Friday, July 30, 2010

The Girl who Played with Fire by Stieg Larsson

Remember when I said I hoped that the beginning of this book moved a bit faster than the first one? Well, this second book in the Stieg Larsson trilogy started off at breakneck pace and never stopped. There are few books for me that are "can't put them down" quality, but this one was it.

Now that journalist Blomkvist is happily basking in the afterglow of taking down financial gangster Wennerstrom, and Salander has successfully gotten her feminist revenge by stealing all Wennerstrom's money by hacking his accounts, life can go on blissfully, right? But Salander feels let down when she sees Blomkvist with long-time, part-time lover Erika Berger and flees the country with her millions in order to forget him and find a new life. Then Mother Nature intervenes, and Salander is blown home to Sweden from her island hide-away by a hurricane. When she returns, she fnds Blomkvist and his Millenium cronies knee-deep in a sex ring scandal that she has a mysterious connection to. When the two reporters who have uncovered the scandal are murdered along with Salander's greasy "guardian," Salander is the accused and has to use her hacking and hiding skills to keep from being arrested. The police have a bunch of physical evidence against her, and her shaky record portrays her as a psycho with questionable morals. Did she do it? Will her true friends Armansky and Blomkvist fight for her or turn her in? You'll have to read to find out.

When you start this one, make sure you have some large blocks of time on your hands, because you won't be able to quit. So, pull up a lawn chair in the shade, grab a cool drink and your sunglasses, and enjoy this great thriller of the summer!

Tuesday, July 20, 2010

The Girl with the Dragon Tattoo by Stieg Larsson

This is the first book in a trilogy by Swedish author Larsson, who died in 2004, before the books were even published. They've created a huge sensation in the media, so I thought I'd see what all the fuss is about. You can read about the author at

When I started the book, things were very hectic around here, and I really didn't have much time to get into it.  I got a little bogged down in the financial espionage details in the beginning, but once I got to the midway mark, I was totally engrossed.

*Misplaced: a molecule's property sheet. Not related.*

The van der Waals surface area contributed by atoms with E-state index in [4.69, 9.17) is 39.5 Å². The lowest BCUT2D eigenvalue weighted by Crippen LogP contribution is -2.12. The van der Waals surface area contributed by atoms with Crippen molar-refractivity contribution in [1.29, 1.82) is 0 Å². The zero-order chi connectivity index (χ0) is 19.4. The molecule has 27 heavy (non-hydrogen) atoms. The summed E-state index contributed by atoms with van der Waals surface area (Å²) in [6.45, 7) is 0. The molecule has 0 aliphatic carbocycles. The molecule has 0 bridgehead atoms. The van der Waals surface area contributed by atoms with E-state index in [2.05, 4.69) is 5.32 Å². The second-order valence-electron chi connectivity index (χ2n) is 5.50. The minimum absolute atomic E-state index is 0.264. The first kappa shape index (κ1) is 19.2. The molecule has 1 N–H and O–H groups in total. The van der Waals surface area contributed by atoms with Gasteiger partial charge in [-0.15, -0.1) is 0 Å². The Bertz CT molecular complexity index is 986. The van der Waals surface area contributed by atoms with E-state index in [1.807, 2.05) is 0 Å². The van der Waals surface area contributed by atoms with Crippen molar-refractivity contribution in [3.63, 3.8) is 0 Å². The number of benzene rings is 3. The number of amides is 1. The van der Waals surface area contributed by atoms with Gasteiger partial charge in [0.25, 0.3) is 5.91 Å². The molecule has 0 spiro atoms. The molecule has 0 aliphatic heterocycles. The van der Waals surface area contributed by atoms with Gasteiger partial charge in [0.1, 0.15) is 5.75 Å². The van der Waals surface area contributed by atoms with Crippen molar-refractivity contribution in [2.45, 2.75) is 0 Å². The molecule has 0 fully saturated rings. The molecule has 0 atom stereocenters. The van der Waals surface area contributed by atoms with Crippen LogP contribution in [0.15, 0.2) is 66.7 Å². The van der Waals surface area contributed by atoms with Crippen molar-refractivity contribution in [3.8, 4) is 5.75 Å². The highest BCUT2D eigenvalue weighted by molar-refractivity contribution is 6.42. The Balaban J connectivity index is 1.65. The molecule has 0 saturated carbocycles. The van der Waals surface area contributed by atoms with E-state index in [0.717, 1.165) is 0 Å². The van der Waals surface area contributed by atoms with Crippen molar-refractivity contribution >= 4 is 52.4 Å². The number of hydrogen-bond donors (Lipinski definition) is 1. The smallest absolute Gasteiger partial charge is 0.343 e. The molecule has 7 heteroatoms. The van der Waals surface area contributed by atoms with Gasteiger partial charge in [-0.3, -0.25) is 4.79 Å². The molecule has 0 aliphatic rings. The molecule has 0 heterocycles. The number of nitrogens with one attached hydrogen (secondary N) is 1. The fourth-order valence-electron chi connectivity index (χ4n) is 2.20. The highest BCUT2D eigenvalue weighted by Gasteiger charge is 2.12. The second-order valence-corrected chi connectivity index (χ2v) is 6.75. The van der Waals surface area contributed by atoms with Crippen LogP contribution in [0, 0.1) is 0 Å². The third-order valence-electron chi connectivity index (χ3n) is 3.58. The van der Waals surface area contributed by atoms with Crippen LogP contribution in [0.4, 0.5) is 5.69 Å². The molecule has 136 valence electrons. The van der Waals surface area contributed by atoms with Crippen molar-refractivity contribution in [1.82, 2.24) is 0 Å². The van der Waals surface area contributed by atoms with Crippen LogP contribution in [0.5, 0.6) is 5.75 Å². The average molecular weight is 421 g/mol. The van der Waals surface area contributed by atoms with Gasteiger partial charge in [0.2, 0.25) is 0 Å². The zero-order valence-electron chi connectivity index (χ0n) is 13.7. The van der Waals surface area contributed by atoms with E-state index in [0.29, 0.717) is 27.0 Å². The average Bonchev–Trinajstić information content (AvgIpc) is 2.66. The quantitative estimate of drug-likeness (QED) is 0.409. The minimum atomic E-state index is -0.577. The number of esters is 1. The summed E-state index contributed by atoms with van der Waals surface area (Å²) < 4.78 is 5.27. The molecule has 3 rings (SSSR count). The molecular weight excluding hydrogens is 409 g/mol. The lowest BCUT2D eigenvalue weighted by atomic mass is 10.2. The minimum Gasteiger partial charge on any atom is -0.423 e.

The main character is Mikael Blomkvist, a publisher and journalist who has recently been found guilty of libel after exposing a huge financial "gangster." While Blomkvist knows his story is true and documented, he doesn't fight the court's decision and wishes to step down from the magazine he publishes called Millenium. As he licks his wounds and prepares mentally for his jail time, he is presented with an interesting offer from Henrik Vanger, an elderly CEO of a huge company who also knows all about the gangster Blomkvist tried to bring down. He offers Blomkvist a deal: he'll get him some more evidence against the financier, if Blomkvist will write his biography and solve the "murder" of his niece who disappeared without a trace many years before. With some trepidation, Blomkvist agrees to the deal and begins digging up dirt on all the Vangers.  During his investigation, it becomes apparent that he needs help, which comes in the form of an odd, social outcast Lisbeth Salander, the girl with the dragon tattoo. Salander is a computer hacker extraordinaire, and her "skills" become invaluable to Blomkvist. Besides all this detailed mystery solving, the author lets us into the fascinating personal lives of the Vangers, Blomkvist, and most interestingly, Salander. The characters are always what drive a story for me as a reader, and Larsson's are fascinating indeed. How did Vanger's niece simply disappear one day without a trace? What are the Vanger's hiding and why? Why is Salander so strange and untouchable, and will Blomkvist be able to crack the case and Salander's facade at the same time?